With natural catastrophes mauling Asia for another year and insurance payouts falling short again, a collective effort is needed to solve the crisis

Nepal, earthquake, nat cat

In October alone, South Korea and the Philippines were struck by super typhoons, North Korea was inundated with devastating floods and Japanese authorities issued alerts as Mount Aso volcano rumbled to life.

Then in November, New Zealand and Japan were hit by major earthquakes, reminding both of similar, devastating events in 2011.

What all this shows is that Asia-Pacific continues to find itself in a pattern of regular natural catastrophes.

The statistics back this up.

Last year, there were 198 natural catastrophes – the highest number in one year, according to Swiss Re’s sigma records.

Among this catalogue of disasters, Asia was the hardest hit from a financial perspective, with economic losses from all events in the region last year being close to $38bn.

Despite these figures, the issue of underinsurance still looms large. Only 40% of the global $92bn bill from natural and man-made disasters was covered by insurance last year, Swiss Re’s research shows.

So, why does this protection gap of nat cat underinsurance continue, seemingly unabated?

Peter Jackson, director of multinational clients at Lockton Wattana Thailand, says he is often surprised by how low the risk of natural catastrophes are on corporates’ risk registers.

“Nat cat insurance is sometimes felt to be the solely the preserve of the big companies. Surprisingly, too, some companies do not really understand the implications of a nat cat. Some we have talked to are quite blasé about it,” he says.

“With certain types of nat cat, and an earthquake is a good example, they see it as a very localised event. So if they believe they can recover from localised events quickly, they would say it’s not that big a deal.”

Lazada Group’s head of group risk and internal audit, Gordon Song, agrees.

He argues that businesses are more likely to be “underinsured for business interruption, not property loss per se”.

This could be due to a variety of factors, he says, many of which boil down to a lack of understanding by the risk manager of their exposure. It may be that they don’t quite understand their insurance coverage, their dependence on critical suppliers or the knock-on effects of the peril in question.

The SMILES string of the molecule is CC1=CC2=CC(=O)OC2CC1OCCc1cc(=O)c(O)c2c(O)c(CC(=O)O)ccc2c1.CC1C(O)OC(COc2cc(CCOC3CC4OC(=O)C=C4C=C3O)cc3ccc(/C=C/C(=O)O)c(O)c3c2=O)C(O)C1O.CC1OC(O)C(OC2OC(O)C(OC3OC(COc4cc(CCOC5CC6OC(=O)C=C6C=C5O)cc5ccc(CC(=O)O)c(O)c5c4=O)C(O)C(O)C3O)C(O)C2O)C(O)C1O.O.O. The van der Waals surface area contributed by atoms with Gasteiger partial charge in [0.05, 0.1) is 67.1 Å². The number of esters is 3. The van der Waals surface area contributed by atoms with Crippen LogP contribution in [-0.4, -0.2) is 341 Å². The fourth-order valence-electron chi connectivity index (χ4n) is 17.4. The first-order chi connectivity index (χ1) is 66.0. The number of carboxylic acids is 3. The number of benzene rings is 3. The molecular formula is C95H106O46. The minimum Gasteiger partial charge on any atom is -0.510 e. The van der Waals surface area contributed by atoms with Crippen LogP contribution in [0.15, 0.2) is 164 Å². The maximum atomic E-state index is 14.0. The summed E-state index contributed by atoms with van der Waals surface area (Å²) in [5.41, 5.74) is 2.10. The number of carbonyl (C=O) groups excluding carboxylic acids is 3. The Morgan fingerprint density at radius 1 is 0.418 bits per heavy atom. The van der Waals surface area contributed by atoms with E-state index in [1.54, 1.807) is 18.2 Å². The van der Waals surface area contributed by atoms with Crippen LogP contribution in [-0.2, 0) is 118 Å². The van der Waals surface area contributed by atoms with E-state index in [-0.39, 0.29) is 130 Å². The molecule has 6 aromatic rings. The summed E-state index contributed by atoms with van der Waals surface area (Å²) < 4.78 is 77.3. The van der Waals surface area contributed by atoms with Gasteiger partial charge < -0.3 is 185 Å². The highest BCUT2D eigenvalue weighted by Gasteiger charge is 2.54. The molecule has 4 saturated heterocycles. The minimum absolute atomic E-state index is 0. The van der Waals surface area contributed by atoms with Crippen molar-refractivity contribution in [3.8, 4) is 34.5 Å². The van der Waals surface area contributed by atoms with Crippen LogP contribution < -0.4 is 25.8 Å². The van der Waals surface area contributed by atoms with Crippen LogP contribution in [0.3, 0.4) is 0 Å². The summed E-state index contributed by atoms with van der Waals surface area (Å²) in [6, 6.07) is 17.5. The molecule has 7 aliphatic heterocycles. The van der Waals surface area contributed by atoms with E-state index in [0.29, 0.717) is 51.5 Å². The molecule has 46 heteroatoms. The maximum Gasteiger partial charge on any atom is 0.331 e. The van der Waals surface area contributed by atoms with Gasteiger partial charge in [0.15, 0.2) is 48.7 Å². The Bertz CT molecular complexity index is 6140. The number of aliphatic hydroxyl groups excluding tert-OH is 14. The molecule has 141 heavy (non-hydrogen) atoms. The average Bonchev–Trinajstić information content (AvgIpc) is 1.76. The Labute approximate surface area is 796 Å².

Inadequate indemnity periods and limits also pose an issue, as does improper testing of business resiliency and recovery plan, he says.

This highlights the need for greater clarity around what nat cat insurance can and can’t do.

Indeed, Jackson says the industry needs to make nat cat insurance proNdautucrtaslecatsaisetrotophuensderstand – both for brokers to sell and clients to get sign-off from their finance teams.

“Sometimes the issue is the genuine lack of nat cat data too, with flooding in China being a good example of this issue. What is encouraging is governments, as we have seen in China too, wanting the insurance industry to take the strain,” Jackson adds.

Underinsurance, especially in Asia, can also be a cultural issue, says Stanley Cochrane, head of property Asia-Pacific at Swiss Re Corporate Solutions.

“Some people take the view that [natural catastrophes] are the government’s problem and they expect the government to bail them out if matters are really bad,” he says.

“There are other people who do not think about the government, but have the view that if it happens, it happens. That is an aspect which should not be underestimated.

“Tackling underinsurance is a matter of educating the population, and getting local governments to make [insurance] affordable and workable.”

An Australian risk manager from a construction and engineering firm told StrategicRISK that underinsurance resulting from natural catastrophes typically results from two causes: the incorrect valuation of reinstatement works following damage, and appropriately assessing the impact that a natural catastrophe can have on business operations.

“Following historic natural catastrophes, we have seen trade costs skyrocket as labour shortages drive costs up – these costs need to be considered when setting declared value and a per-location limit of liability under a property damage insurance policy,” he says.

“Furthermore, as global demand for materials changes, their availability and cost will also fluctuate. An appreciation of these factors should be considered by the professional valuers that are appointed.”

Australian RIMS board member Cathy Murray also stresses the importance of conducting regular reinstatement valuations on all property and ensuring the valuation matches the basis of settlement in the property policy.

She adds: “It is important to make sure the sub- limits in the property policy are reviewed regularly with both your broker and your insurance valuer – remembering that the reinstatement valuation estimates are for costs under normal reinstatement conditions and do not include escalated costs in a natural catastrophe situation, where costs can increase due to high demand of labour or materials.”